Early Thursday morning, the Columbia athletic department hired Pete Mangurian as its next head coach of football. The Lions hope that Mangurian, who has been involved in coaching at the collegiate and professional level for over 30 years, can reenergize and transform the struggling program.
“Pete Mangurian is an outstanding football coach,” M. Dianne Murphy, director of intercollegiate athletics and physical education, said in a statement released by the athletic department. “He brings tremendous experience with a plethora of impressive mentors, including Bill Arnsparger, Dan Reeves and Bill Belichick. He has worked in great organizations under Pat Bowlen, owner of the Denver Broncos, and Robert K. Kraft, CC ’63 and owner of the New England Patriots. Pete’s experience speaks for itself.”
For Mangurian and Murphy this must have felt like déjà vu. Prior to coming to Columbia in 2004, Murphy served as the associate athletic director at Cornell from 1995-1998. In her final year with the Big Red, she took a leading role in the school’s search for a new head football coach. The final man left standing in that search turned out to be Mangurian.
Later that year, Murphy went to serve as the athletic director at the University of Denver.
Mangurian inherited a Cornell team that had a record of 16-14 (13-8 Ivy) in the three seasons prior to his appointment. In Mangurian’s first season, the Big Red finished last in the league with an overall record of 4-6 but a disappointing 1-6 record in the Ivy League. Over the next two seasons, the 56-year-old steered the Big Red to a 12-8 record. More importantly, the team improved to 10-4 in Ivy play, the best two-year conference record in Cornell history.
The athletic department chose Mangurian after a systematic and exhausting nationwide search. An advisory committee—which included Murphy, Associate Athletic Director and former football coach Ray Tellier, Kevin Ward CC ’74, Ted Gregory CC ’74 and Don Jackson CC ’73—met on Monday evening, the day after Norries Wilson was fired. This group identified the core characteristics the next coach needed to have.
These qualities included visionary leadership, head coaching experience, an ability to hire and manage assistant coaches, a high football IQ, and a background in a successful winning program.
In addition, this committee determined it needed to find an individual who had a systematic plan to find and recruit talented players who would be a good fit specifically for Columbia. After Mangurian’s interview, Murphy said, “It was very clear that he knew what he was going to do [in recruiting].”
From 1975-1978, Mangurian played defensive tackle for the Louisiana State Tigers. Immediately after graduating, Mangurian served as an assistant offensive line coach at Southern Methodist University under head coach Ron Meyer for two seasons. Mangurian served as the offensive line coach for New Mexico State (1981), Stanford (1982-83), and LSU (1984-87).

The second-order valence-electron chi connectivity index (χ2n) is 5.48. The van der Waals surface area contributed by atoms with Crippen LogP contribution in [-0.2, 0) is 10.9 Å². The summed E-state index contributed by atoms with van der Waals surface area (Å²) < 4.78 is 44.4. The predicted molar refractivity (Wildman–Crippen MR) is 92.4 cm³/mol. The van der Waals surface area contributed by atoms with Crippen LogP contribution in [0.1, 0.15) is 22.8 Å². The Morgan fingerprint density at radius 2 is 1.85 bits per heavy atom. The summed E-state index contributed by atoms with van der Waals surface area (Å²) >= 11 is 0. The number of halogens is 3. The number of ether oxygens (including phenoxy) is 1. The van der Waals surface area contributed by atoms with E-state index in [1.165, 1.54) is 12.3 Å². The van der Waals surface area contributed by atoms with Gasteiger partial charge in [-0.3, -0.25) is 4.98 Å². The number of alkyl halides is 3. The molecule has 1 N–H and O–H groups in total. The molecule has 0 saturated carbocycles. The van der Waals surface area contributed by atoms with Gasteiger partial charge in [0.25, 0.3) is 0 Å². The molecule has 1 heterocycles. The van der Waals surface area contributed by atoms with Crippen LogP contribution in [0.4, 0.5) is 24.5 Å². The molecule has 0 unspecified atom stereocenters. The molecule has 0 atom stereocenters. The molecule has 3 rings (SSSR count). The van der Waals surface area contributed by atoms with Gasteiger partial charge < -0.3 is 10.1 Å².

In 1988, Mangurian was hired by Denver Broncos head coach Dan Reeves to serve as the tight ends/half-backs coach. In 1990, he was promoted to coach the offensive line. Mangurian followed Reeves when the latter was hired by the New York Giants in 1993 and the Atlanta Falcons in 1997, and served as the offensive line coach at both franchises.
After his three years at Cornell, Mangurian left to rejoin Reeves in Atlanta. He returned to coach the offensive line but was promoted to serve as offensive coordinator from 2002-2003. After leaving the Falcons following Reeves’ firing, Mangurian remained in the NFL to serve as the tight ends coach of the New England Patriots under Bill Belicheck from 2005-2008. Mangurian left the Patriots to coach the offensive line for the Tampa Bay Buccaneers from 2009-2010.
The players who were involved in the coaching search were senior cornerback and captain Ross Morand, junior quarterback and captain Sean Brackett, and sophomore running back Marcorus Garrett. Prior to Mangurian’s hiring on Wednesday night, the three players met with Mangurian and discussed his football coaching philosophy.
Brackett, who was named the Lions’ Most Valuable Player at the team’s annual award ceremony this past Sunday, walked away impressed.
“He has a great track record,” Brackett said. “He’s been everywhere football is played—the Ivy League, the NFL, and college football. He’s coached a lot of good players. He’s been around a lot of great coaches. Everything he said made me relieved that we are getting the right guy for our football program going forward.”
While Mangurian steps into a program without a winning tradition, he must fill the shoes of a coach truly loved by his players. However, Murphy is unconcerned about this transition.
“I think every person has their own way of coaching and their management style,” Murphy said. “Do I think our players will have difficulty relating to Coach Mangurian? Absolutely not. Do I think coach Mangurian will have difficulty relating to our players? Absolutely not. When you win, people are happy. When you win, players want to play for you.”
Mangurian will be formally introduced as the Lions next head coach at a press conference in Faculty House at 2 p.m. this afternoon.